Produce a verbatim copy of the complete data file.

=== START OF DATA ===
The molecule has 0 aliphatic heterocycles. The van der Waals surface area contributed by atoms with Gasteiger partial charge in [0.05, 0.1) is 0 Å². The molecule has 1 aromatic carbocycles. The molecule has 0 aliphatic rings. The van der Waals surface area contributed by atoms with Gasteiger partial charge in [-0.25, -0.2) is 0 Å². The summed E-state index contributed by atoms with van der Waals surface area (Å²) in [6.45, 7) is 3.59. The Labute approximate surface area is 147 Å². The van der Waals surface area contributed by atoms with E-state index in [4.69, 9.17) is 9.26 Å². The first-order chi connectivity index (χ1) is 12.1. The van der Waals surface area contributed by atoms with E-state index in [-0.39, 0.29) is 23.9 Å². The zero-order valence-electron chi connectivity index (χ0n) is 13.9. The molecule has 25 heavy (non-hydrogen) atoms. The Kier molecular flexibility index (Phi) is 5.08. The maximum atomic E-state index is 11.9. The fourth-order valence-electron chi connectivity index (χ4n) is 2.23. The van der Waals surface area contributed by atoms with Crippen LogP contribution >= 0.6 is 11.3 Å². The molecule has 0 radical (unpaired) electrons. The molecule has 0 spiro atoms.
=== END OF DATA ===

The molecule has 0 aliphatic heterocycles. The van der Waals surface area contributed by atoms with Gasteiger partial charge in [0.05, 0.1) is 0 Å². The molecule has 1 aromatic carbocycles. The molecule has 0 aliphatic rings. The van der Waals surface area contributed by atoms with Gasteiger partial charge in [-0.25, -0.2) is 0 Å². The summed E-state index contributed by atoms with van der Waals surface area (Å²) in [6.45, 7) is 3.59. The Labute approximate surface area is 147 Å². The van der Waals surface area contributed by atoms with E-state index in [4.69, 9.17) is 9.26 Å². The first-order chi connectivity index (χ1) is 12.1. The van der Waals surface area contributed by atoms with E-state index in [-0.39, 0.29) is 23.9 Å². The zero-order valence-electron chi connectivity index (χ0n) is 13.9. The molecule has 25 heavy (non-hydrogen) atoms. The Kier molecular flexibility index (Phi) is 5.08. The maximum atomic E-state index is 11.9. The fourth-order valence-electron chi connectivity index (χ4n) is 2.23. The van der Waals surface area contributed by atoms with Crippen LogP contribution >= 0.6 is 11.3 Å². The molecule has 0 radical (unpaired) electrons. The molecule has 0 spiro atoms.